Location InfoWarren, Ohio, United StatesDescription
The cognitive development—which is fostered through stimulating interactions with babies and toddlers such as reading, singing and talking with them—helps prepare children academically. During one-on-one time in our screenings, we identify if the students know the alphabet, the sounds of the letters, can write their names, and are able to rhyme and to recognize colors. For math skills, we are interested in the child’s ability to count objects, count forward and backward, identify numbers, and identify numbers before and after a given number.
As you can see, independence is an important part of social-emotional development.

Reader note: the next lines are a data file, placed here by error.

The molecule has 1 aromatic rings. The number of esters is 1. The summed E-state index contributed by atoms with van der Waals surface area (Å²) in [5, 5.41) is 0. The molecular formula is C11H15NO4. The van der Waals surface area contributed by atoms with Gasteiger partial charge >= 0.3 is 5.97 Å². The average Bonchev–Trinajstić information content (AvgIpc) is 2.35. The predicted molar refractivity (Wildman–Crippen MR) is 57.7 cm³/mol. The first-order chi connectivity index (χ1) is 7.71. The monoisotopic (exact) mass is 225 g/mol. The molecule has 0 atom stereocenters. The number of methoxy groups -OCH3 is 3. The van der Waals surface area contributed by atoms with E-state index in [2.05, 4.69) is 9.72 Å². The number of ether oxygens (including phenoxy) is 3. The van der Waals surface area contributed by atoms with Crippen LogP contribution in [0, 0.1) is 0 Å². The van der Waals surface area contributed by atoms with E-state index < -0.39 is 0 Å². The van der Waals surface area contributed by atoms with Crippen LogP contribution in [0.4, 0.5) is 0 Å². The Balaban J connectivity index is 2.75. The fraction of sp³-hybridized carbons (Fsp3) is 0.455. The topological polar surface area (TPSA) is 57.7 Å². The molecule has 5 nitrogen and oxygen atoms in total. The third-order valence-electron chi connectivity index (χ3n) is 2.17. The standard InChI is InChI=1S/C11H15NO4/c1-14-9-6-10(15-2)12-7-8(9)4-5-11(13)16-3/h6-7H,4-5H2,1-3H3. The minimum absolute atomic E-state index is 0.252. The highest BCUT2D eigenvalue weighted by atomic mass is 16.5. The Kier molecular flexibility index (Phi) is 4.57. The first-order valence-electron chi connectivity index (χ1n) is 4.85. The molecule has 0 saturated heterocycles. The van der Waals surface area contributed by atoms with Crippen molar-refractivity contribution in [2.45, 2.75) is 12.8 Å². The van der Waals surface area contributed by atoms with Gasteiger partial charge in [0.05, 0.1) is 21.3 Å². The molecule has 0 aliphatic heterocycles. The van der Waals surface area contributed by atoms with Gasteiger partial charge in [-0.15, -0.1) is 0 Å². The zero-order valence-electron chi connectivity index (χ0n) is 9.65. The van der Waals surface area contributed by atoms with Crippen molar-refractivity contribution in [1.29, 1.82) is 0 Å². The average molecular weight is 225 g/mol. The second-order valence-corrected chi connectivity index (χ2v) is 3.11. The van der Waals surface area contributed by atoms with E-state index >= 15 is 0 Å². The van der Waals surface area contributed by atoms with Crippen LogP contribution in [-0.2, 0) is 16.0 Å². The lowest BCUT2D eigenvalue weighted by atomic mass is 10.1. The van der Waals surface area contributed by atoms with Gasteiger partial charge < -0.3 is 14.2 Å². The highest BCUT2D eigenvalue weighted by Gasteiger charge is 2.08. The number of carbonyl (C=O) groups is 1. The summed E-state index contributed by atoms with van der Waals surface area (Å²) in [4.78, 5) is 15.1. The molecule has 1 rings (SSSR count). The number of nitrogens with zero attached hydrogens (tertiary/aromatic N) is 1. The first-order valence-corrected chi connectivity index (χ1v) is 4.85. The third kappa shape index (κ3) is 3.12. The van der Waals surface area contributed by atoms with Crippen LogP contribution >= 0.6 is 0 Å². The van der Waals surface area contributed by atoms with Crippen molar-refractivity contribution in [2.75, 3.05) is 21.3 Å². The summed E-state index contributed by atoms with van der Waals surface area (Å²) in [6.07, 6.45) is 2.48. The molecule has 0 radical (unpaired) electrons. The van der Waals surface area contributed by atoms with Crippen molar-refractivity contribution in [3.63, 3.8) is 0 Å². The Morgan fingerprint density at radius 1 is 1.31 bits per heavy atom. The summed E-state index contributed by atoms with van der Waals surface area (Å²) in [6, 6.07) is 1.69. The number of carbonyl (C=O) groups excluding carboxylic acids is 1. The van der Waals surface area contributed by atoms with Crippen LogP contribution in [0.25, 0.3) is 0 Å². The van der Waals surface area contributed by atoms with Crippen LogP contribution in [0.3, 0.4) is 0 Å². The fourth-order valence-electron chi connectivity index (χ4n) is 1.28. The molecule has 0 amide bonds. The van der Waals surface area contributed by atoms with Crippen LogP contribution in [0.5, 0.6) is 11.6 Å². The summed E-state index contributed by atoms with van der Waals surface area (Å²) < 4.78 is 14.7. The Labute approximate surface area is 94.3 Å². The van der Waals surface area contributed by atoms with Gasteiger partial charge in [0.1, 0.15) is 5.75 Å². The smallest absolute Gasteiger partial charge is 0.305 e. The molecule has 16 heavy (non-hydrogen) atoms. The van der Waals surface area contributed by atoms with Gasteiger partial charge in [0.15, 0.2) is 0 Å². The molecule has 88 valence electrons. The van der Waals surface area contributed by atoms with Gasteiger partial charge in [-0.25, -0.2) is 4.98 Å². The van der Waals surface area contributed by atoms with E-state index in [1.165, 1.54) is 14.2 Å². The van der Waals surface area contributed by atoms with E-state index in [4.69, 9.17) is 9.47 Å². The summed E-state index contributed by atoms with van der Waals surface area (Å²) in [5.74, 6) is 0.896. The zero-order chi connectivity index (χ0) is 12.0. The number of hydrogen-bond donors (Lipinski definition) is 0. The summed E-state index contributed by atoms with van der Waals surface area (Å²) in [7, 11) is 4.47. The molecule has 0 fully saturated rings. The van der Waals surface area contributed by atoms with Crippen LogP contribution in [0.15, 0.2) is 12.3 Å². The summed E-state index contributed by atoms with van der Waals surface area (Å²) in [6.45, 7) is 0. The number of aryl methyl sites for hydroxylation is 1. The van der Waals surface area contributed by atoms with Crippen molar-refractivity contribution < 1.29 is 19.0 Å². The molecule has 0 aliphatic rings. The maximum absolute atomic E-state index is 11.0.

When it comes to separation from parents in the first few days of school, some children walk right through the door and barely give their parents a wave goodbye as they take their seats and introduce themselves to their new friends. On the other end of the spectrum, many children are frightened to leave their parents and join our classroom.
Adaptive behavior is another part of independence, and involves real life skills. Some children come into school able to tie their shoes, blow their noses, zip their coats, and manage the cafeteria all on their own. On the other hand, some children still need help putting their boots on, opening their milk cartons, covering their sneezes and coughs, and learning potty-training.